Previously, we learned about rehabilitation and the importance of robot-aided rehabilitation. We have also seen some of the upper-limb rehabilitation robots and how they operate. In this lesson, we will become familiarized with lower-limb rehabilitation robots that are helpful for patients with lower-extremity disorders.
Lower-extremity exoskeleton robots can be designed to help the movement of a specific joint, or they are designed for gait rehabilitation. They can also serve as assistive devices to perform activities of daily living (ADL).
Joint-specific Rehabilitation/Assistive Exoskeleton Robots
Joint-specific rehabilitation/assistive exoskeleton robots are used for body joints rehabilitation and can be made to rehabilitate or assist the hip, knee, or ankle joints and support those joints during walking.
Samsung made three versions of the GEMS (Gait Enhancing and Motivating System) exoskeleton namely GEMS-H, GEMS-K and GEMS-A that each target the hip, knee, and ankle joints, respectively. The exoskeletons can help with the walking and reduce the metabolic cost of walking.
GEMS can also be combined with Augmented Reality (AR) technology and can help users with for example a personalized fitness routine.
Ascend is a knee brace from Roam Robotics that can support the knee joint and reduce the pain associated with it helping people with osteoarthritis to regain their mobility.
Ankle joint plays an important role in human activities such as standing, walking and sitting. For instance, Standford researchers have developed an exoskeleton to support ankle joint and they showed that this motorized device can greatly reduce the energy cost of running.
Gait Rehabilitation Exoskeleton Robots
Gait rehabilitation exoskeleton robots assist patients to complete walking in a normal gait and provide power. These exoskeletons are suitable for patients with abnormal gait trajectory or joint trajectory.
Hybrid Assistive Limb (HAL) is a hybrid gait machine that uses EEG signals to detect the intention of the user and the robot control can further improve the human-machine interaction function for this exoskeleton.
LOKOMAT is a commercial lower-extremity exoskeleton robot that is widely used in clinical practice. It stimulates physiological gate trajectory and can drive the patient’s unilateral or bilateral limbs. The speed of the treadmill can be controlled to match the patient’s gait.
EksoNR is a lower-limb exoskeleton that helps patients to stand and walk. This exoskeleton is the first exoskeleton that is cleared by the US food and drug administration (FDA). It can treat patients after stroke, brain injuries, and spinal cord injuries (SCIs) to regain their mobility and normal gait.
In conclusion, lower limb exoskeleton robots provide assistance and rehabilitation to lower-extremity joints or they can be used in gait training. These robots provide therapy, protection, support, and assistance to reduce the burden on the limbs, and assist patients to complete activities of daily living (ADL). These exoskeletons are suitable for stroke patients, brain trauma patients, patients with moving disorders caused by spinal cord injury SCI, elderly people with muscle weakness, and insufficient joint strength. They provide power to the lower limb to climb stairs, squat, sit-to-stand and walk. With a better design, improved control methods, and human-machine interaction, the lower-extremity exoskeletons can function better and better every day in assisting patients.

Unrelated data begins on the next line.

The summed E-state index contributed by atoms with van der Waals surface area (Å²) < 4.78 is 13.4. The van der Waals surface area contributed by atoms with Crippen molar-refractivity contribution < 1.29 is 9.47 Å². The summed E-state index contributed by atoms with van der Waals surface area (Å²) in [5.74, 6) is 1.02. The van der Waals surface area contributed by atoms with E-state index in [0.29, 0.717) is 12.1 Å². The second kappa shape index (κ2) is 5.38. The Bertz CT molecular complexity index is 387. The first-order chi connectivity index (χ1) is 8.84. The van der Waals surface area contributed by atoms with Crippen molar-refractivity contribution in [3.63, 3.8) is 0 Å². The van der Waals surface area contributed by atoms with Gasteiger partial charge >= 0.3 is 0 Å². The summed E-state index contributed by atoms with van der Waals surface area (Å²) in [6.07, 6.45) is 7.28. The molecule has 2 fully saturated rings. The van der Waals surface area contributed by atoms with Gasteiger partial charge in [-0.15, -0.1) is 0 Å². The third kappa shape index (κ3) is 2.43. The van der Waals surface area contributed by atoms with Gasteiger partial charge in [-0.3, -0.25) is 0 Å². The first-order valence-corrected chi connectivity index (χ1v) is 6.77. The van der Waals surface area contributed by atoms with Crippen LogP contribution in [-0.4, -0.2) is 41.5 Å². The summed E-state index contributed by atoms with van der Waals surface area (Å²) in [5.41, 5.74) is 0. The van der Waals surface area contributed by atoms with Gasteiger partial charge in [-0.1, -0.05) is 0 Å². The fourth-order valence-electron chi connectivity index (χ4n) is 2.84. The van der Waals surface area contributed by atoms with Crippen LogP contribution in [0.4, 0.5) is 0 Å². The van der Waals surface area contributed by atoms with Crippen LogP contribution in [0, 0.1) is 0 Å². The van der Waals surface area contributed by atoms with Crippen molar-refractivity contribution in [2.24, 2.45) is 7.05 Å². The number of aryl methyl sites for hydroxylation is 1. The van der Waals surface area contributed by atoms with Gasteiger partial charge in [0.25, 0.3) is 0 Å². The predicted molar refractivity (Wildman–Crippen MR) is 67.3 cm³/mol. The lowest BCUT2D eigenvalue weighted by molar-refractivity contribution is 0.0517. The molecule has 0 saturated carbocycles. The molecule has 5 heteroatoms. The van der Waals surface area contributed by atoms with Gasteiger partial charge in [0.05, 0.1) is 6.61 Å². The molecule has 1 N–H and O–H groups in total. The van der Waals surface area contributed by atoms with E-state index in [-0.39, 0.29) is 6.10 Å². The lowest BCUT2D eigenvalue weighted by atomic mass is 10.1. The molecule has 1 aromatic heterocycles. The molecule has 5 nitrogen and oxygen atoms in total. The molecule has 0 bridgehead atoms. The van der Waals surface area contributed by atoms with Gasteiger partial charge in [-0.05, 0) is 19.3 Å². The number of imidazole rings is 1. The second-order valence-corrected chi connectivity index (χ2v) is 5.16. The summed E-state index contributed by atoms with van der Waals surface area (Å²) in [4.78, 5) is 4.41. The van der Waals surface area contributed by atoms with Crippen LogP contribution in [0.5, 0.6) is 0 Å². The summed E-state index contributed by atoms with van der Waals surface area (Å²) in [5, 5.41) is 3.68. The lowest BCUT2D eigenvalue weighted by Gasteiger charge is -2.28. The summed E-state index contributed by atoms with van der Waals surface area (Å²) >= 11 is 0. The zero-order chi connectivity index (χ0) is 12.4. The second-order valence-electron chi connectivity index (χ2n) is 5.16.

The video version of this post can be watched at the link below:
- Lee, H.J., Lee, S., Chang, W.H., Seo, K., Shim, Y., Choi, B.O., Ryu, G.H. and Kim, Y.H., 2017. A wearable hip assist robot can improve gait function and cardiopulmonary metabolic efficiency in elderly adults. IEEE transactions on neural systems and rehabilitation engineering, 25(9), pp.1549-1557.
- Bai, O., Kelly, G., Fei, D.Y., Murphy, D., Fox, J., Burkhardt, B., Lovegreen, W. and Soars, J., 2015, November. A wireless, smart EEG system for volitional control of lower-limb prosthesis. In TENCON 2015-2015 IEEE Region 10 Conference (pp. 1-6). IEEE.
- Viteckova, S., Kutilek, P. and Jirina, M., 2013. Wearable lower limb robotics: A review. Biocybernetics and biomedical engineering, 33(2), pp.96-105.
- Díaz, I., Gil, J.J. and Sánchez, E., 2011. Lower-limb robotic rehabilitation: literature review and challenges. Journal of Robotics, 2011.
You can also watch more lessons about Rehabilitation Robotics in the link below (note that more lessons will be added in the future):
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